October may be coming to a close, but that doesn’t mean the mayhem ends. If you want to keep the murder train running even when everyone else is turning toward giving thanks, look no further than RLJE Films’s latest feature, Monster Party. Conceived and directed by Chris von Hoffmann, Monster Party is a delicious nasty bit of violence which both leans into the tropes the horror genre is known for while adding some new flavor along the way.
Thieves Iris (Virginia Gardner), Dodge (Brandon Michael Hall), and Casper (Sam Strike) have a good thing going: Dodge breaks into homes, Casper clears security, and Iris is the lookout. This three-person team is keen on taking their time, but when Casper suddenly needs cash quick, Dodge and Casper convince Iris to rob the rich family she’s going to be waitressing for: the Dawsons. Used to being the predators, the three don’t realize that as soon as they step foot inside the Dawson house, they are now the prey.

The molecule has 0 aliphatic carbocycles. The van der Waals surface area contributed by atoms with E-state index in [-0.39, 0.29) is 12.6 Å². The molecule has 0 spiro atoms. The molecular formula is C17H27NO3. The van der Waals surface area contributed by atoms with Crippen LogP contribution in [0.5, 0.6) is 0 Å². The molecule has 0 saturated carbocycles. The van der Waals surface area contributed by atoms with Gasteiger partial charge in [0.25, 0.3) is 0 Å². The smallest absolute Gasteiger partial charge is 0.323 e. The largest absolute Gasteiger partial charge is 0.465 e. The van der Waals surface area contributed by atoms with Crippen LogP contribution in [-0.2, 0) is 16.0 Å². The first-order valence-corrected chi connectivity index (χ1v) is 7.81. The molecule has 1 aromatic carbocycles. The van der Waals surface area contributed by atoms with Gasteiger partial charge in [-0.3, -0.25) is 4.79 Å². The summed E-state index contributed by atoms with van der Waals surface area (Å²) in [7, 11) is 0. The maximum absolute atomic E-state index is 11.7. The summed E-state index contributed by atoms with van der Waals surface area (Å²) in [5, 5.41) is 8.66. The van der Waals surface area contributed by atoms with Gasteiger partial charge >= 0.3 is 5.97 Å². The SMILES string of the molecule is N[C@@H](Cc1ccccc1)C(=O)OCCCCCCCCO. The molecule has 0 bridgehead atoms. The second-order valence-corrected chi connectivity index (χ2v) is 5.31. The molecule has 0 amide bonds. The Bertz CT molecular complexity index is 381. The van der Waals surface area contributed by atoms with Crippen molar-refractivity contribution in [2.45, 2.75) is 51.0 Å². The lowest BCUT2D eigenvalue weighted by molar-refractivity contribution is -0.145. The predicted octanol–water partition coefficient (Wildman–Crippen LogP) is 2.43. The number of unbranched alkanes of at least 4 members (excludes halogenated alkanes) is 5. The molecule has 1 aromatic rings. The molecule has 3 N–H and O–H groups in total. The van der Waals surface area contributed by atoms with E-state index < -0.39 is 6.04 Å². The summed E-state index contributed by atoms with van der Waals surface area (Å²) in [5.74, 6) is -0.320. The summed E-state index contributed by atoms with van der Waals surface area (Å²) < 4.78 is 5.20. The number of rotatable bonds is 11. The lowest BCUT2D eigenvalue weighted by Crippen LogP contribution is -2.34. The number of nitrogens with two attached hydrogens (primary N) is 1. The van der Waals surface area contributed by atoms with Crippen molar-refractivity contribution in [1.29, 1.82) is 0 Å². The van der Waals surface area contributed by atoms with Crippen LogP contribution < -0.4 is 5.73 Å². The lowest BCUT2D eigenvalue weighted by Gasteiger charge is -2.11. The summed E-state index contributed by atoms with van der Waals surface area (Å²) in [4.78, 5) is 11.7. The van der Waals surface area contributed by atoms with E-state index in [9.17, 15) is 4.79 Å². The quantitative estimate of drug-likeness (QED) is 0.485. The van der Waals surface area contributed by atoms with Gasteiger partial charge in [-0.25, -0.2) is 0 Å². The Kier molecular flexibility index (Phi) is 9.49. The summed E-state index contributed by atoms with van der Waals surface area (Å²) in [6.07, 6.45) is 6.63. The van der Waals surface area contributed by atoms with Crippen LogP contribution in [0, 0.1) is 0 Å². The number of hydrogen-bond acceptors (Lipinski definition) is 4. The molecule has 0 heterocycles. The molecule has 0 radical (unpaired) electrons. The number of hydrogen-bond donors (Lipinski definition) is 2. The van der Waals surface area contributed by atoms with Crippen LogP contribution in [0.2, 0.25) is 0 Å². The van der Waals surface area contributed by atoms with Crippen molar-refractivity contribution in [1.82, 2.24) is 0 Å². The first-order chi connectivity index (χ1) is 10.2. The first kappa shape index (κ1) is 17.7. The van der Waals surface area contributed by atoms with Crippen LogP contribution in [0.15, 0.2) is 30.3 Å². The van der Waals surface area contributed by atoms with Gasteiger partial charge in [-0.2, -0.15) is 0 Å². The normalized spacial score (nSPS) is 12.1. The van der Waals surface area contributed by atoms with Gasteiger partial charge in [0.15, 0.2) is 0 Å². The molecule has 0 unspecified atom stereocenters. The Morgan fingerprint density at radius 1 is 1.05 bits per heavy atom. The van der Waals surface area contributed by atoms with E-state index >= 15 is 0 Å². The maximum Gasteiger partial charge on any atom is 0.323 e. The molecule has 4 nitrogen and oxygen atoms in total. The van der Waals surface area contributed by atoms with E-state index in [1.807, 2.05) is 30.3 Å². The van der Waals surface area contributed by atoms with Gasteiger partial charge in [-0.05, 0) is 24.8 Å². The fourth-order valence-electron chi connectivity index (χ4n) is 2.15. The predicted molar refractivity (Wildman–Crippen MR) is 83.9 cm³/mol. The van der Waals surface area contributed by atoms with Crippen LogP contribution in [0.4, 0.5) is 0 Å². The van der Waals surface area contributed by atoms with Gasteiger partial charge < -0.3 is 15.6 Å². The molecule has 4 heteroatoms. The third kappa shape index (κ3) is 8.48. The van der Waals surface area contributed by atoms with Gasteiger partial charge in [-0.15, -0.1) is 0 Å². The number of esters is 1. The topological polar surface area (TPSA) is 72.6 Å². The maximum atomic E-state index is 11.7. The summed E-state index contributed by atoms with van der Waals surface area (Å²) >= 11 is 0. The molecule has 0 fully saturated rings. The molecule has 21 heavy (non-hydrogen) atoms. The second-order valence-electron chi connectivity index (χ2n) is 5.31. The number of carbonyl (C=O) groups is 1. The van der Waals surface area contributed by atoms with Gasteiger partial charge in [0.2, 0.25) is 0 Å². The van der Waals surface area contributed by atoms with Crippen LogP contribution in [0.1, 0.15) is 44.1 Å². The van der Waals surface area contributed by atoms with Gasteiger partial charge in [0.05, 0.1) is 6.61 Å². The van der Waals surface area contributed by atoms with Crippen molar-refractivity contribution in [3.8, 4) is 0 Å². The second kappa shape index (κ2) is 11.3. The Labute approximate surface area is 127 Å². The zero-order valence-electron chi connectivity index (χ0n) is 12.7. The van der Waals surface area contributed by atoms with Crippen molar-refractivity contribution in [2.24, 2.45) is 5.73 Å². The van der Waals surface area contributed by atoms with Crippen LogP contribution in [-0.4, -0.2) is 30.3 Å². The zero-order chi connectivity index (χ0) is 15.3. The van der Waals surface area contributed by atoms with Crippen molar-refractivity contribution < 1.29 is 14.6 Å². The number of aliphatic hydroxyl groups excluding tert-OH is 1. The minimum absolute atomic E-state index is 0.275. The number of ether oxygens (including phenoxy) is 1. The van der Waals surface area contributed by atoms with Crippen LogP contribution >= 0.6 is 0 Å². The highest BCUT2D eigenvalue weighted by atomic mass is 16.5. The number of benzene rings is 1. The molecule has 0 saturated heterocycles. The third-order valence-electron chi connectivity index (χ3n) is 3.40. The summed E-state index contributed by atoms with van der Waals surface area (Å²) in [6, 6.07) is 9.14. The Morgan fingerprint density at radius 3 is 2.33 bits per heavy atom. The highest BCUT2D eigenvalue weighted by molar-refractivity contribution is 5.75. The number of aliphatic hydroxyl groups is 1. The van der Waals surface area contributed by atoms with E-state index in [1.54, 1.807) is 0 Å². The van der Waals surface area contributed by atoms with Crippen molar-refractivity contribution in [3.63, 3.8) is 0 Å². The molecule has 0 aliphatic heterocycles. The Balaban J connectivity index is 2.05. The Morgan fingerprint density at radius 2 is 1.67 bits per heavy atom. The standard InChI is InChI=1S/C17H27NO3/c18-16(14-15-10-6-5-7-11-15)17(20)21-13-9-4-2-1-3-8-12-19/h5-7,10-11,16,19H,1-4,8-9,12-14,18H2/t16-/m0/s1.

From the jump, von Hoffman is all about mood and cinematographer Tobias Deml (Drifter) ensures it’s Big Mood. From the kid’s choir singing as the black of the screen opens from the center to reveal the sun, the initial glimpse of each of the Dawsons in turn – Roxanne (a perfectly restrained Robin Tunney), Patrick (scene-chewing Julian McMahon), Elliot (Kian Lawley), and Alexis (Erin Moriarty) – as they relax on their property, to the way each area of the Dawson estate maintains a specific and individual lighting, Monster Party is designed to feed into the tropes audiences know, creating an anticipation von Hoffman’s script toys with from beginning to end. In the initial shot, just as the audience begins to wonder why we’re seeing the family first, the camera turns to show Alexis casually walking into frame, taking center position in an extreme close-up, smiling sweetly in a familiar yet comforting manner. Slowly, her smile changes to a pained grimace, the sides of the screen move in as if to crush her until the title cards suddenly pop into place – and abrupt shift that hints at the danger and discomfort to come. This introduction does a wonderful job establishing that our heroes – the thieves – are not the focus of the film. All horror films must have fodder and the thieves fit the bill to a tee. Between the Dawson’s more compelling introduction and the somewhat fantastical elements surrounding the narrative – including the heighten colors, the choir, and intense emotions they provoke – combine to form a general unease that never leaves the audience. Not once. This isn’t to suggest that von Hoffmann doesn’t insert brief moments for both the audience and the characters to catch their breath, it’s that the pressure never lets up. Whether by the tilt of a camera, the costuming, a line of dialogue, a visual homage to another horror series, the undulating score from Felix Erskine and Nao Sato, all of these build upon each other to twist the knife of discomfort further for the audience (and the thieves) in the most clever and delicious ways.